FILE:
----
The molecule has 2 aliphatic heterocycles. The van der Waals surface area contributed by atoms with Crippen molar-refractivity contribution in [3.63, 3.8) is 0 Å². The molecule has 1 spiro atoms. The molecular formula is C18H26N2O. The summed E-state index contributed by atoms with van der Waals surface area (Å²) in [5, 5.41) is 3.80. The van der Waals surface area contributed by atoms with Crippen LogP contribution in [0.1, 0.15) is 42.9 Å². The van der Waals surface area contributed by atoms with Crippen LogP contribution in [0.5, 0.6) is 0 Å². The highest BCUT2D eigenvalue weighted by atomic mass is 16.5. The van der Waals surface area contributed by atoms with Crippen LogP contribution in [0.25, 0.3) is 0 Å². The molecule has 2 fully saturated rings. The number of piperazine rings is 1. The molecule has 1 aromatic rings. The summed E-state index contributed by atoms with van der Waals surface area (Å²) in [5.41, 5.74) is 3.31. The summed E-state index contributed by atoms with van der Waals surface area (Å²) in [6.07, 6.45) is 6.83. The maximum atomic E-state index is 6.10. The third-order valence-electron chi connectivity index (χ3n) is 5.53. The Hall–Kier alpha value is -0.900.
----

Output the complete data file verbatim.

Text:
The molecule has 2 aliphatic heterocycles. The van der Waals surface area contributed by atoms with Crippen molar-refractivity contribution in [3.63, 3.8) is 0 Å². The molecule has 1 spiro atoms. The molecular formula is C18H26N2O. The summed E-state index contributed by atoms with van der Waals surface area (Å²) in [5, 5.41) is 3.80. The van der Waals surface area contributed by atoms with Crippen LogP contribution in [0.1, 0.15) is 42.9 Å². The van der Waals surface area contributed by atoms with Crippen LogP contribution in [0.5, 0.6) is 0 Å². The highest BCUT2D eigenvalue weighted by atomic mass is 16.5. The van der Waals surface area contributed by atoms with Crippen LogP contribution in [0.25, 0.3) is 0 Å². The molecule has 2 fully saturated rings. The number of piperazine rings is 1. The molecule has 1 aromatic rings. The summed E-state index contributed by atoms with van der Waals surface area (Å²) in [5.41, 5.74) is 3.31. The summed E-state index contributed by atoms with van der Waals surface area (Å²) in [6.07, 6.45) is 6.83. The maximum atomic E-state index is 6.10. The third-order valence-electron chi connectivity index (χ3n) is 5.53. The Hall–Kier alpha value is -0.900.